You may have noticed more items locked up behind glass when you go to the store, as stores place more and more household items under lock and key to prevent shoplifters from making profits off of stolen merchandise.

But the new retail trend, and added inconvenience, has not gone unnoticed. Customers hoping to buy something behind the glass must wait for an employee to get it for them, and in some cases the item gets walked over to the cashier to ensure its purchase.

Retail stores point to LAPD data that shows shoplifting has increased from 558 thefts from stores on average per month in 2020 and 540 in 2021, to 882 so far in 2023. But the number of thefts in recent years is skewed because of the pandemic.

Thefts and robberies at retail stores are 2% higher this year so far compared to the monthly average for L.A. between 2016 and 2019.

Bruce Thomas, a law enforcement expert, said the trend to put retail items locked behind a glass display case started before the pandemic.

"It started a couple of years ago during the pandemic, even just prior to that," said Thomas. "What we saw were people going into these retail establishments and seeing them steal in large amounts. ... What they do is they sell it in a third-party venue and so it's an organized crime."  abc7.com

Double Whammy: Crime & Inflation - A Vicious Cycle Hitting Businesses
The perfect storm: How crime and inflation surges are hammering a decades-old New Orleans restaurant

New Orleans crime surge is pushing customers away from dining out in the city

he Big Easy's ongoing crime wave has scared away regulars at a local pancake house as inflation eats into the decades-old restaurant's profits. The one-two punch has left a co-owner worried that her business will collapse.

New Orleans has grappled with a violent crime surge since 2019, with carjackings and homicides more than doubling in the three-year period, according to the New Orleans City Council's crime dashboard. Inflation has also been an ongoing problem for some business owners, with food prices increasing 11.3% compared to January last year, according to the Bureau of Labor Statistics.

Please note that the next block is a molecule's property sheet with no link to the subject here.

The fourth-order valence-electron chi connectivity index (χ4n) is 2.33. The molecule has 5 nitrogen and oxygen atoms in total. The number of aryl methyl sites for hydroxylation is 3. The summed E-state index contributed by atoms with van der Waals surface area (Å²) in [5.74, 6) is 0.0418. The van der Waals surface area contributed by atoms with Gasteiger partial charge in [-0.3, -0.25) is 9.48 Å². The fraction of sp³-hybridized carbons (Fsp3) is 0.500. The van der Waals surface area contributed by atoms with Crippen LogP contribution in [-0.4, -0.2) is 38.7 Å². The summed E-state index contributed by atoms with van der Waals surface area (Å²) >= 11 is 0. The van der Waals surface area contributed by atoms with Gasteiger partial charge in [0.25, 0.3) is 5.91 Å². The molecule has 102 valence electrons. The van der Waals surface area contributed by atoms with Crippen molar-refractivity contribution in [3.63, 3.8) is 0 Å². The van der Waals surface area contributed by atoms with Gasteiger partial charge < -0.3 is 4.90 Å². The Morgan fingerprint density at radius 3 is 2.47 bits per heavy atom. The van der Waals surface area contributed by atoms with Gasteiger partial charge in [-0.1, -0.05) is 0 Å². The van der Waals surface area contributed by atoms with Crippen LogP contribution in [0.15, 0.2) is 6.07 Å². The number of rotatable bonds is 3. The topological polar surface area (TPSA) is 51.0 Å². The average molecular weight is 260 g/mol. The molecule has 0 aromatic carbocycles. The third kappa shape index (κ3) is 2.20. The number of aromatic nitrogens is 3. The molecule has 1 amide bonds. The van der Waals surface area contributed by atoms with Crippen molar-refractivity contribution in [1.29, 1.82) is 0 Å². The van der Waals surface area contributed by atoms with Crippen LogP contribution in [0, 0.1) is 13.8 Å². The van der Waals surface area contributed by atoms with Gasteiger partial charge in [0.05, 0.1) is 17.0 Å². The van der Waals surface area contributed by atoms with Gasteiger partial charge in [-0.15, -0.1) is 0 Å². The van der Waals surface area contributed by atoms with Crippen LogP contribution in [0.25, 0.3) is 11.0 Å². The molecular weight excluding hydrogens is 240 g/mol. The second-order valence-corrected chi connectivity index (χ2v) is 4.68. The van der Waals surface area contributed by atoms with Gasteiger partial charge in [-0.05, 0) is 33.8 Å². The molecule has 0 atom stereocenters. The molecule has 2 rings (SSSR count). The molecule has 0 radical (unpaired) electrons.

"We have lost a lot of regular customers," Murdock said. "They won't come into the city."

Murdock said customers from outside of the city wrote on Facebook that they stopped going to the restaurant because they were afraid of New Orleans' crime. The restaurant co-owner attributed the violence to more anger and access to guns among the city's youth.

One New Orleans business owner told a local Fox affiliate in October he didn't want to live in the city anymore due to consistent burglaries and increased rent at his restaurant. But Murdock said she's determined to keep Betsy's afloat.  foxnews.com

The Crime Battle Rages on Between States, Big Cities & Progressive DAs 
How crime is igniting new conflicts between red states and blue cities

GOP-controlled state governments are opening an explosive new front in their decadelong drive to exert more control over Democratic-run cities and counties.

From Florida and Mississippi to Georgia, Texas and Missouri, an array of red states are taking aggressive new steps to seize authority over local prosecutors, city policing policies, or both.

These range from Georgia legislation that would establish a new statewide commission to discipline or remove local prosecutors, to a Texas bill allowing the state to take control of prosecuting election fraud cases, to moves by Florida Republican Gov. Ron DeSantis and Missouri Republican Attorney General Andrew Bailey to dismiss from office elected county prosecutors who are Democrats, and a Mississippi bill that would allow a state takeover of policing in the capital city of Jackson.

The growing efforts by red states to seize authority over law enforcement in blue cities is drawing energy from the convergence of two powerful trends.

One is the increased tendency of red states to override the decisions of those blue metros on a wide array of issues - on everything from minimum wage and family leave laws to environmental regulations, mask requirements during the COVID-19 pandemic, and even recycling policies for plastic bags.

The other is the intensifying political struggle over crime that has produced an intense pushback against the demands for criminal justice reform that emerged in the nationwide protests following the murder of George Floyd in 2020.

Many of the red state moves to preempt local district attorneys have targeted the so-called "progressive prosecutors" elected in many large cities over recent years.

The Republican governors and state legislators pushing these preemption proposals mostly argue that they are necessary to combat high crime rates in municipalities under Democratic control. cnn.com

Biden meets with families and victims of Monterey Park mass shooting

Will lawmakers in Annapolis get tough on crime this session?



How Facial Recognition & Other Tech is Changing Retail for the Better
Vision AI is Taking Hold in Retail for Store Security and Analytics
While there is no perfect technology out there today to end theft, retailers are meaningfully enhancing existing store systems with AI to better interpret what they're seeing. These smart systems can help enhance security and prevent shoplifting occurrences by repeat offenders, as well as gather invaluable anonymized data to inform marketing and store planning decisions.

Preventing Repeat Shoplifting